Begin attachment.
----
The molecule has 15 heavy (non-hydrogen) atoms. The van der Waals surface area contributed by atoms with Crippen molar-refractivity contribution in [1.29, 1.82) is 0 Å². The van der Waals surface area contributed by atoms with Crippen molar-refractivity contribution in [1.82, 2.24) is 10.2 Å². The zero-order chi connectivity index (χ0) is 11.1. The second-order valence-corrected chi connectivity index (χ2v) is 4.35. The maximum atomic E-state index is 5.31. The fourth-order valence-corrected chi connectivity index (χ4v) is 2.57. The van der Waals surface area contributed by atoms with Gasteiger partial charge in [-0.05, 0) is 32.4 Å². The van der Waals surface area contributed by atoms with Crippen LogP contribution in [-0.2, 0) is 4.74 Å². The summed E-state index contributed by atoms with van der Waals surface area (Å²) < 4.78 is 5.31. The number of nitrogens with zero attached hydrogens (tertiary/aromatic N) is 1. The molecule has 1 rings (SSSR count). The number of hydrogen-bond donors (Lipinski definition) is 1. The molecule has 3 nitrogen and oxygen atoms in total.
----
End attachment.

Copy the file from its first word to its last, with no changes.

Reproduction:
The molecule has 15 heavy (non-hydrogen) atoms. The van der Waals surface area contributed by atoms with Crippen molar-refractivity contribution in [1.29, 1.82) is 0 Å². The van der Waals surface area contributed by atoms with Crippen molar-refractivity contribution in [1.82, 2.24) is 10.2 Å². The zero-order chi connectivity index (χ0) is 11.1. The second-order valence-corrected chi connectivity index (χ2v) is 4.35. The maximum atomic E-state index is 5.31. The fourth-order valence-corrected chi connectivity index (χ4v) is 2.57. The van der Waals surface area contributed by atoms with Gasteiger partial charge in [-0.05, 0) is 32.4 Å². The van der Waals surface area contributed by atoms with Crippen LogP contribution in [-0.2, 0) is 4.74 Å². The summed E-state index contributed by atoms with van der Waals surface area (Å²) < 4.78 is 5.31. The number of nitrogens with zero attached hydrogens (tertiary/aromatic N) is 1. The molecule has 1 rings (SSSR count). The number of hydrogen-bond donors (Lipinski definition) is 1. The molecule has 3 nitrogen and oxygen atoms in total.